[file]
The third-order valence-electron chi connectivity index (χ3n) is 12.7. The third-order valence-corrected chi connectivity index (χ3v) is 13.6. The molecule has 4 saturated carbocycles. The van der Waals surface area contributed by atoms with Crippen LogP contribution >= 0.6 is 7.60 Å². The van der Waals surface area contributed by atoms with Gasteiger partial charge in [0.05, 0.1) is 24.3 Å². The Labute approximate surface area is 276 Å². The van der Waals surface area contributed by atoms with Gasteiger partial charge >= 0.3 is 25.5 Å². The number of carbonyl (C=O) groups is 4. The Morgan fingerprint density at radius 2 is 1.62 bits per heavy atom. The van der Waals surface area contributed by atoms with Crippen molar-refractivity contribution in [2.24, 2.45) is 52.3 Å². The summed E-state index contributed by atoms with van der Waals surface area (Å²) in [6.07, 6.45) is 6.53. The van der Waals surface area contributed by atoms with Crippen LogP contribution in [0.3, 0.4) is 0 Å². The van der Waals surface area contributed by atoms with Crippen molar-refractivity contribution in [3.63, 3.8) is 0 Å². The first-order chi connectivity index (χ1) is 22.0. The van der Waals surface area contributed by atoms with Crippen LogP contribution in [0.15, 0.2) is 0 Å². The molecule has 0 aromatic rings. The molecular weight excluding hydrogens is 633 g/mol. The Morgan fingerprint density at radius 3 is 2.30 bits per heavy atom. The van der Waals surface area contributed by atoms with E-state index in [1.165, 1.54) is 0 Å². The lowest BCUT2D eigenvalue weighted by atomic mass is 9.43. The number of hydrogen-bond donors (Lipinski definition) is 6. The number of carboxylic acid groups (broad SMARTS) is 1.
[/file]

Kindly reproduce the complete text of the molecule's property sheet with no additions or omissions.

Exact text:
The third-order valence-electron chi connectivity index (χ3n) is 12.7. The third-order valence-corrected chi connectivity index (χ3v) is 13.6. The molecule has 4 saturated carbocycles. The van der Waals surface area contributed by atoms with Crippen LogP contribution >= 0.6 is 7.60 Å². The van der Waals surface area contributed by atoms with Gasteiger partial charge in [0.05, 0.1) is 24.3 Å². The Labute approximate surface area is 276 Å². The van der Waals surface area contributed by atoms with Gasteiger partial charge >= 0.3 is 25.5 Å². The number of carbonyl (C=O) groups is 4. The Morgan fingerprint density at radius 2 is 1.62 bits per heavy atom. The van der Waals surface area contributed by atoms with Crippen molar-refractivity contribution in [2.24, 2.45) is 52.3 Å². The summed E-state index contributed by atoms with van der Waals surface area (Å²) in [6.07, 6.45) is 6.53. The van der Waals surface area contributed by atoms with Crippen LogP contribution in [0.3, 0.4) is 0 Å². The van der Waals surface area contributed by atoms with Crippen molar-refractivity contribution in [3.63, 3.8) is 0 Å². The first-order chi connectivity index (χ1) is 22.0. The van der Waals surface area contributed by atoms with Crippen LogP contribution in [0.15, 0.2) is 0 Å². The molecule has 0 aromatic rings. The molecular weight excluding hydrogens is 633 g/mol. The Morgan fingerprint density at radius 3 is 2.30 bits per heavy atom. The van der Waals surface area contributed by atoms with E-state index in [1.165, 1.54) is 0 Å². The lowest BCUT2D eigenvalue weighted by atomic mass is 9.43. The number of hydrogen-bond donors (Lipinski definition) is 6. The number of carboxylic acid groups (broad SMARTS) is 1.